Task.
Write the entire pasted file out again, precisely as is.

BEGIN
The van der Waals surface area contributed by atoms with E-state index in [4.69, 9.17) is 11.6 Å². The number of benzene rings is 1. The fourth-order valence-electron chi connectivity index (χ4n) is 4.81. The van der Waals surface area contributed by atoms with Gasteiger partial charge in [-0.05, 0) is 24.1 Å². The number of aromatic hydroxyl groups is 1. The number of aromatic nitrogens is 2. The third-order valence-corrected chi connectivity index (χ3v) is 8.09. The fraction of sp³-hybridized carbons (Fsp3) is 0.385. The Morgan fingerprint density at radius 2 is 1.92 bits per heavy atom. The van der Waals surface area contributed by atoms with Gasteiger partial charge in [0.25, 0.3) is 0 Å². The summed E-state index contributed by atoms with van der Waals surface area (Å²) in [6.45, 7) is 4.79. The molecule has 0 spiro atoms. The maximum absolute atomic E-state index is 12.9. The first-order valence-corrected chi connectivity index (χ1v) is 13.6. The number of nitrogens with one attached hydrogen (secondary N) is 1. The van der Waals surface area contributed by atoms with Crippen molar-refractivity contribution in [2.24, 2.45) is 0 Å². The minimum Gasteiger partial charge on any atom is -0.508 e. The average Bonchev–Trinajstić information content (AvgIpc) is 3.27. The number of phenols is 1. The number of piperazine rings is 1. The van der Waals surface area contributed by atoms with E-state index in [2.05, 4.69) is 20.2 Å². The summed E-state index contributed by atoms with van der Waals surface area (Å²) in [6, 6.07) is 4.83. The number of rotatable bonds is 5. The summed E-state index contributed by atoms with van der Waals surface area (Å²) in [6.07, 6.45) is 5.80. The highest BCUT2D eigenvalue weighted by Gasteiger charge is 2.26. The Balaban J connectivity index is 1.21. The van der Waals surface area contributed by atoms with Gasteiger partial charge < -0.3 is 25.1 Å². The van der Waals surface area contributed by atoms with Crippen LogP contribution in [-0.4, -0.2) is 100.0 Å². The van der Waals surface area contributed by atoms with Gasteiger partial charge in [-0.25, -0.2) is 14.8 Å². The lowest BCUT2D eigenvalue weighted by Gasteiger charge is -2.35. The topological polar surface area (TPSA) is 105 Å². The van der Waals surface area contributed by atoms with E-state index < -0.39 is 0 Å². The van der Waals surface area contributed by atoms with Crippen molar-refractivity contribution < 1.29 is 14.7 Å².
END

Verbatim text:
The van der Waals surface area contributed by atoms with E-state index in [4.69, 9.17) is 11.6 Å². The number of benzene rings is 1. The fourth-order valence-electron chi connectivity index (χ4n) is 4.81. The van der Waals surface area contributed by atoms with Gasteiger partial charge in [-0.05, 0) is 24.1 Å². The number of aromatic hydroxyl groups is 1. The number of aromatic nitrogens is 2. The third-order valence-corrected chi connectivity index (χ3v) is 8.09. The fraction of sp³-hybridized carbons (Fsp3) is 0.385. The Morgan fingerprint density at radius 2 is 1.92 bits per heavy atom. The van der Waals surface area contributed by atoms with Gasteiger partial charge in [0.25, 0.3) is 0 Å². The summed E-state index contributed by atoms with van der Waals surface area (Å²) in [6.45, 7) is 4.79. The molecule has 0 spiro atoms. The maximum absolute atomic E-state index is 12.9. The first-order valence-corrected chi connectivity index (χ1v) is 13.6. The number of nitrogens with one attached hydrogen (secondary N) is 1. The van der Waals surface area contributed by atoms with Crippen molar-refractivity contribution in [2.24, 2.45) is 0 Å². The minimum Gasteiger partial charge on any atom is -0.508 e. The average Bonchev–Trinajstić information content (AvgIpc) is 3.27. The number of phenols is 1. The number of piperazine rings is 1. The van der Waals surface area contributed by atoms with E-state index in [2.05, 4.69) is 20.2 Å². The summed E-state index contributed by atoms with van der Waals surface area (Å²) in [6, 6.07) is 4.83. The number of rotatable bonds is 5. The summed E-state index contributed by atoms with van der Waals surface area (Å²) in [6.07, 6.45) is 5.80. The highest BCUT2D eigenvalue weighted by Gasteiger charge is 2.26. The Balaban J connectivity index is 1.21. The van der Waals surface area contributed by atoms with Gasteiger partial charge < -0.3 is 25.1 Å². The van der Waals surface area contributed by atoms with Crippen LogP contribution in [-0.4, -0.2) is 100.0 Å². The van der Waals surface area contributed by atoms with Gasteiger partial charge in [-0.25, -0.2) is 14.8 Å². The lowest BCUT2D eigenvalue weighted by Gasteiger charge is -2.35. The topological polar surface area (TPSA) is 105 Å². The van der Waals surface area contributed by atoms with E-state index < -0.39 is 0 Å². The van der Waals surface area contributed by atoms with Crippen molar-refractivity contribution < 1.29 is 14.7 Å².